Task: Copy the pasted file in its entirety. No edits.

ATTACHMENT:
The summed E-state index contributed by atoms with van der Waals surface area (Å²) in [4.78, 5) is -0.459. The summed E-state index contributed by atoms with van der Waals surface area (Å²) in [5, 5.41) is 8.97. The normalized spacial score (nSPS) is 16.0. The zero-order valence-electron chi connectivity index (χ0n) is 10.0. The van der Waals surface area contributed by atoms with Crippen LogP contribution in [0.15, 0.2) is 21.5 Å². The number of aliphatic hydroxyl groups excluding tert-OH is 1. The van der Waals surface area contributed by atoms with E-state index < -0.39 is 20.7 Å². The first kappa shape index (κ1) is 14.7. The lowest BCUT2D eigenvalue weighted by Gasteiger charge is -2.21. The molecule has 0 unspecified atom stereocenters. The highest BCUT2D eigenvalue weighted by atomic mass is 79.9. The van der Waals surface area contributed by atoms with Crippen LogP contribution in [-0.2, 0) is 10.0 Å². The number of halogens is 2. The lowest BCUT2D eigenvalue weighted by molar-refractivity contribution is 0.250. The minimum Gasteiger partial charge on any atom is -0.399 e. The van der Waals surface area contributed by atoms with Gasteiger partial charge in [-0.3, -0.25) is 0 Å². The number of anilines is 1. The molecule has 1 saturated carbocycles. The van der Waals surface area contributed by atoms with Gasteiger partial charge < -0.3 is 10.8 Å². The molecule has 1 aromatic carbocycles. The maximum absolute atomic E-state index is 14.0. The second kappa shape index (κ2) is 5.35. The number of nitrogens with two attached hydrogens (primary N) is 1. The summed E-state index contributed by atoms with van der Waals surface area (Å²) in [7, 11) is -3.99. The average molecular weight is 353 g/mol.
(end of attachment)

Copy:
The summed E-state index contributed by atoms with van der Waals surface area (Å²) in [4.78, 5) is -0.459. The summed E-state index contributed by atoms with van der Waals surface area (Å²) in [5, 5.41) is 8.97. The normalized spacial score (nSPS) is 16.0. The zero-order valence-electron chi connectivity index (χ0n) is 10.0. The van der Waals surface area contributed by atoms with Crippen LogP contribution in [0.15, 0.2) is 21.5 Å². The number of aliphatic hydroxyl groups excluding tert-OH is 1. The van der Waals surface area contributed by atoms with E-state index < -0.39 is 20.7 Å². The first kappa shape index (κ1) is 14.7. The lowest BCUT2D eigenvalue weighted by Gasteiger charge is -2.21. The molecule has 0 unspecified atom stereocenters. The highest BCUT2D eigenvalue weighted by atomic mass is 79.9. The van der Waals surface area contributed by atoms with Crippen LogP contribution in [-0.2, 0) is 10.0 Å². The number of halogens is 2. The lowest BCUT2D eigenvalue weighted by molar-refractivity contribution is 0.250. The minimum Gasteiger partial charge on any atom is -0.399 e. The van der Waals surface area contributed by atoms with Gasteiger partial charge in [-0.3, -0.25) is 0 Å². The number of anilines is 1. The molecule has 1 saturated carbocycles. The van der Waals surface area contributed by atoms with Gasteiger partial charge < -0.3 is 10.8 Å². The molecule has 1 aromatic carbocycles. The maximum absolute atomic E-state index is 14.0. The second kappa shape index (κ2) is 5.35. The number of nitrogens with two attached hydrogens (primary N) is 1. The summed E-state index contributed by atoms with van der Waals surface area (Å²) in [7, 11) is -3.99. The average molecular weight is 353 g/mol.